원문 게시자: Miroslav Djuric ,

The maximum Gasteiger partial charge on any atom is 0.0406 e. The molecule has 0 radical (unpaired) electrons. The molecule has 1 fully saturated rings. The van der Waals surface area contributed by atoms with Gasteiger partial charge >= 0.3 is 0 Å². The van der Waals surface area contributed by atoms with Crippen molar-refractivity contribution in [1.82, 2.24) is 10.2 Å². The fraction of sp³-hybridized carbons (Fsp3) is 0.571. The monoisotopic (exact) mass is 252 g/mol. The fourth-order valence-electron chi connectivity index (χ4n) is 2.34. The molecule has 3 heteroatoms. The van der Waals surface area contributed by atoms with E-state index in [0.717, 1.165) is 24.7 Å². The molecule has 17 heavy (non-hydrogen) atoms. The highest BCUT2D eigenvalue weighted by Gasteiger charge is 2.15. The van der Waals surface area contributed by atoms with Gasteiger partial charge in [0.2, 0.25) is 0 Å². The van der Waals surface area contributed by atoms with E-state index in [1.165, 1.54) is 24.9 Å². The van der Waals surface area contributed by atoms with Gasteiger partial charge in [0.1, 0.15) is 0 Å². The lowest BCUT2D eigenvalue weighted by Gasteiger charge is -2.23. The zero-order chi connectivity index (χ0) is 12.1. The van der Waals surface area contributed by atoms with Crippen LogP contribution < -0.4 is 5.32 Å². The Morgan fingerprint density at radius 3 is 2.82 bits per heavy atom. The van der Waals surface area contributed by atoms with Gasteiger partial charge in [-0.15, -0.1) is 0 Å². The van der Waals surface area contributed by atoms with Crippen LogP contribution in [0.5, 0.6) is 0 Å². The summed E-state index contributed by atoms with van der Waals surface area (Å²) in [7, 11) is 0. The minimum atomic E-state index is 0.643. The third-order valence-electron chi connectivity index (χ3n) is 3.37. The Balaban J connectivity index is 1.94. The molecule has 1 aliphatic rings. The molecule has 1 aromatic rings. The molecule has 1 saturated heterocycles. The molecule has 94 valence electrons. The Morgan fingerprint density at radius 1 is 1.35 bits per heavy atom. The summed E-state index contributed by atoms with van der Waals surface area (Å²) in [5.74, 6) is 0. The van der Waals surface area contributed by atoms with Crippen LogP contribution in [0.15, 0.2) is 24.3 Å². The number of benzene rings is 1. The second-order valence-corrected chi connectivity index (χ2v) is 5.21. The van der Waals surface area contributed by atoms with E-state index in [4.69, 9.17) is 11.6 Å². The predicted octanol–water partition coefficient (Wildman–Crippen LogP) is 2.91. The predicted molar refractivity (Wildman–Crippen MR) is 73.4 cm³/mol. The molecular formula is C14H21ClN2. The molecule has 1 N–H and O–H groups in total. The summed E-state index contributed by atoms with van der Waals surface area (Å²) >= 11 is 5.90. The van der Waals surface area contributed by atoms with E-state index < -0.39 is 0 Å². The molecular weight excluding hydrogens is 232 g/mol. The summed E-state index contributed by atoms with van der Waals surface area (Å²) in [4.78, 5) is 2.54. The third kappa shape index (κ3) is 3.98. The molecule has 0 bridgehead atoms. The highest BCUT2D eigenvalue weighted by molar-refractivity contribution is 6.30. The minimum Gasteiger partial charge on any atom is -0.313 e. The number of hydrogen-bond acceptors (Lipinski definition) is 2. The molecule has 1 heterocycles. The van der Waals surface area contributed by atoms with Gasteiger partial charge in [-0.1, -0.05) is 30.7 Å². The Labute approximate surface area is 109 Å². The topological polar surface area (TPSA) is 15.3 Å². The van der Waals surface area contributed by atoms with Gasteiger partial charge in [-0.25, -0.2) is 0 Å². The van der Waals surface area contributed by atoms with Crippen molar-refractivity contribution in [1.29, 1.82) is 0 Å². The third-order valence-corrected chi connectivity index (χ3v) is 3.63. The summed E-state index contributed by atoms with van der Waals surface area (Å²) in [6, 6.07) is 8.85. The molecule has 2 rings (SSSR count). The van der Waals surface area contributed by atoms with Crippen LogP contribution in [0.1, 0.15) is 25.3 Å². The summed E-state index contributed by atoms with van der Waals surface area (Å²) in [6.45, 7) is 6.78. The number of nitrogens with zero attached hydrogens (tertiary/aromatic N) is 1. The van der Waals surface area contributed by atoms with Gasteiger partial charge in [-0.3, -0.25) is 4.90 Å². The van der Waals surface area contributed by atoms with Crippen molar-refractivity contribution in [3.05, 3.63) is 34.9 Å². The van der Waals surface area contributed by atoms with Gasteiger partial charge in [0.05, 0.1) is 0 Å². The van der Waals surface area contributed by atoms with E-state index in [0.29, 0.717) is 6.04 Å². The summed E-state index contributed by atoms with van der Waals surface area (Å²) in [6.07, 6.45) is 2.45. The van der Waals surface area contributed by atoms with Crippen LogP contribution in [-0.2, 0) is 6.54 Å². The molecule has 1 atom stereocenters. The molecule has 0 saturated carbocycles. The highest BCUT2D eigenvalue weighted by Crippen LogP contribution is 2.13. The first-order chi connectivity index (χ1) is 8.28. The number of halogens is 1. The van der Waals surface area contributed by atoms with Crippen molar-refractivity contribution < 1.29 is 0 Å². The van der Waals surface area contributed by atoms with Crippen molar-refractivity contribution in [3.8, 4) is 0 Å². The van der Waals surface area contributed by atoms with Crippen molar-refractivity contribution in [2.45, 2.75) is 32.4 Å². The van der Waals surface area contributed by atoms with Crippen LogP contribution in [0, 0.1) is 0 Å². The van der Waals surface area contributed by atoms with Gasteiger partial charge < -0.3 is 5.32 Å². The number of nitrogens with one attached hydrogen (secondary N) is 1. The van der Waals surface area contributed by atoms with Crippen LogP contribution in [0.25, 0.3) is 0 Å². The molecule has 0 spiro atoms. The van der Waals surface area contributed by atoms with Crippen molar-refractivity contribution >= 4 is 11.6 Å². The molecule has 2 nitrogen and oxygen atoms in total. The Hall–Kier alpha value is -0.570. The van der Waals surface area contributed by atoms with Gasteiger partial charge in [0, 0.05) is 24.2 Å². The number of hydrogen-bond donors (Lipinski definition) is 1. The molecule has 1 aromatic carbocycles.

We [guide|12842|did the hard work] and found out that yes, the screen ''is'' openable, and the SSD ''is'' replaceable, but opening the Surface Pro is a terrible endeavor. You have to use a heat gun and pry the glue "just right," otherwise you'll either not separate all the glue, or you'll come too close to the display cables and risk shearing them. Since we were operating blindly — nobody has opened one prior to us — we ended up shearing one of the display cables, so our Surface Pro is now a very solid looking coaster. But we sacrifice ourselves for the science, and that's how things go sometimes. (Don't worry, we'll find other good ways of using the device — our devices are never "gone for good.") [image|222915|align=center|caption=This is glue. Strong stuff.] You may be able to get away with reusing the existing glue, if you work in a relatively clean environment and don't get a bunch of dust/debris on it. There's gobs of it on the top, but not so much near the bottom, so the bottom area may have "re-sticking" issues. Alternatively, we recommend getting your hands on the strongest 3M double-sided adhesive strips you can find, and then remove the old glue from both sides of the Surface Pro in order to get a good bond. Also, there are roughly 70ish screws standing between you and the SSD. Not nearly as much of a hassle as the glue, but get ready to exercise your twirly fingers. Now on to the good news. Here is a shot of the actual SSD found in the Surface Pro: [image|222910|align=center] From the teardown: "The Micron RealSSD C400 packs 64 GB of storage capacity. It can read 500MB/s and write 95 MB/s — all in a tiny 1.8" form factor." So as long as you are able to suffer through the opening procedure, you should be able to replace the SSD with a larger unit.